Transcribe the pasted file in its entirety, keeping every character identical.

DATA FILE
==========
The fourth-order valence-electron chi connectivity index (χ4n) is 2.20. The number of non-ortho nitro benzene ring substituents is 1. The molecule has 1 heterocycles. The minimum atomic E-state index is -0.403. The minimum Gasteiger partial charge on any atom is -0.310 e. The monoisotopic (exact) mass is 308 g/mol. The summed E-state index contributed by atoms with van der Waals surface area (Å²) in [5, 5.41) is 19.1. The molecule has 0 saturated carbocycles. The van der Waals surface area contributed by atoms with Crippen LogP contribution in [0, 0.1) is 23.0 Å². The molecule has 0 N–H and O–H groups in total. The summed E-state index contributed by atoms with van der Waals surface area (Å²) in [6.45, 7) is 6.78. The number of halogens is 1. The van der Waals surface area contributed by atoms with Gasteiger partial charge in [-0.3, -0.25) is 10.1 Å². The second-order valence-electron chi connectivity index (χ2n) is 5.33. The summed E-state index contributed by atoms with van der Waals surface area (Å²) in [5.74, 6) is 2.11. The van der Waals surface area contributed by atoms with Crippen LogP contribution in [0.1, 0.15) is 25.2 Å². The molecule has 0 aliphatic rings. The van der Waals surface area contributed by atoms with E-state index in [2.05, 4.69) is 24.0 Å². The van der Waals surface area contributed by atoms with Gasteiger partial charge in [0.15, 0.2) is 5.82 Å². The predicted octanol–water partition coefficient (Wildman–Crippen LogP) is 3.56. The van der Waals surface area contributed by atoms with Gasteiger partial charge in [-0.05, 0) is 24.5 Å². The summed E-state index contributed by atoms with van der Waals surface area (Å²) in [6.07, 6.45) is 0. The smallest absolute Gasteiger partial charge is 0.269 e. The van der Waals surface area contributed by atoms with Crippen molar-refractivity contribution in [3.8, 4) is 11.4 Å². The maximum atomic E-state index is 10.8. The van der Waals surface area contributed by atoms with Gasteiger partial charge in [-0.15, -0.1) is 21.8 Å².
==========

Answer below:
The fourth-order valence-electron chi connectivity index (χ4n) is 2.20. The number of non-ortho nitro benzene ring substituents is 1. The molecule has 1 heterocycles. The minimum atomic E-state index is -0.403. The minimum Gasteiger partial charge on any atom is -0.310 e. The monoisotopic (exact) mass is 308 g/mol. The summed E-state index contributed by atoms with van der Waals surface area (Å²) in [5, 5.41) is 19.1. The molecule has 0 saturated carbocycles. The van der Waals surface area contributed by atoms with Crippen LogP contribution in [0, 0.1) is 23.0 Å². The molecule has 0 N–H and O–H groups in total. The summed E-state index contributed by atoms with van der Waals surface area (Å²) in [6.45, 7) is 6.78. The number of halogens is 1. The van der Waals surface area contributed by atoms with Gasteiger partial charge in [-0.3, -0.25) is 10.1 Å². The second-order valence-electron chi connectivity index (χ2n) is 5.33. The summed E-state index contributed by atoms with van der Waals surface area (Å²) in [5.74, 6) is 2.11. The van der Waals surface area contributed by atoms with Crippen LogP contribution in [0.1, 0.15) is 25.2 Å². The molecule has 0 aliphatic rings. The van der Waals surface area contributed by atoms with E-state index in [2.05, 4.69) is 24.0 Å². The van der Waals surface area contributed by atoms with Gasteiger partial charge in [0.15, 0.2) is 5.82 Å². The predicted octanol–water partition coefficient (Wildman–Crippen LogP) is 3.56. The van der Waals surface area contributed by atoms with Gasteiger partial charge in [-0.05, 0) is 24.5 Å². The summed E-state index contributed by atoms with van der Waals surface area (Å²) in [6.07, 6.45) is 0. The smallest absolute Gasteiger partial charge is 0.269 e. The van der Waals surface area contributed by atoms with Crippen molar-refractivity contribution in [3.8, 4) is 11.4 Å². The maximum atomic E-state index is 10.8. The van der Waals surface area contributed by atoms with Gasteiger partial charge in [-0.15, -0.1) is 21.8 Å².